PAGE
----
A It’s all about communication and reaching the right audience. Marshall’s magazine program taught me how to pitch and package concepts – adding elements of photography or design to tell a story and tailor it to a specific publication or audience. That was especially true for children’s books, where you’d work with an artist to develop a sequence of illustrations to tell a story over 32 or 48 pages. A book that works for a five-year-old, may not hold the attention of a ten-year-old. With CDs, suddenly you were adding music, dialog, sound effects, gameplay and animation to the storytelling, creating virtual environments that kids interact with, explore and shape – and want to replay. Now, this is all online – and it’s mobile… But it’s still about the right message reaching a receptive audience.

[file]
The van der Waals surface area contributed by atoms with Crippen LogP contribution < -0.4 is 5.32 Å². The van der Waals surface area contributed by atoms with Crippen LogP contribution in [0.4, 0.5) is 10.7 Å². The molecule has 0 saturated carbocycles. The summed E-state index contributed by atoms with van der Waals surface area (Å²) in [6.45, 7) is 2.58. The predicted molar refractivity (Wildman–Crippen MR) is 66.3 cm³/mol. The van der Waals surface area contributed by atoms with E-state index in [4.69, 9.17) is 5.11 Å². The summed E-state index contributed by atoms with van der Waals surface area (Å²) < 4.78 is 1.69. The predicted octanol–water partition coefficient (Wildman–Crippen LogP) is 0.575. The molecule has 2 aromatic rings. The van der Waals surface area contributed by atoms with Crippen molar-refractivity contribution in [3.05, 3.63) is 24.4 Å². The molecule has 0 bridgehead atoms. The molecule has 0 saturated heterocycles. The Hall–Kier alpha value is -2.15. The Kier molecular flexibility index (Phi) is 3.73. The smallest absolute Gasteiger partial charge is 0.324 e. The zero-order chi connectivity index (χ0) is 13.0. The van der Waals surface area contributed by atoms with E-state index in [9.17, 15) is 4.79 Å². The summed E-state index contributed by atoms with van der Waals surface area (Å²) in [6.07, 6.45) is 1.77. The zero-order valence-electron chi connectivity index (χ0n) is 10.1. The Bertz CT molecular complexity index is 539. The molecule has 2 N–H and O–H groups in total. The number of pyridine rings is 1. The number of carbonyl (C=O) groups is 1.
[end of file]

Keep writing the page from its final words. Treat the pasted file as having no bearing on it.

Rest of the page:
Q Technology is evolving. How do you approach it?
A Stay flexible. Keep learning and be open to new outlets and who’s using them. Be strategic with your message and how you deliver it. Especially in this media landscape, things are becoming more fragmented and niche, serving self-selecting audiences. It’s interesting how some bloggers are content curators, and in turn how traditional “mass” media looks to these smaller sources for ideas, trends. It’s important to be aware and take an integrated approach to getting your message out over multiple channels, even small ones that could be influential.
Q Can you talk more about integrated marketing?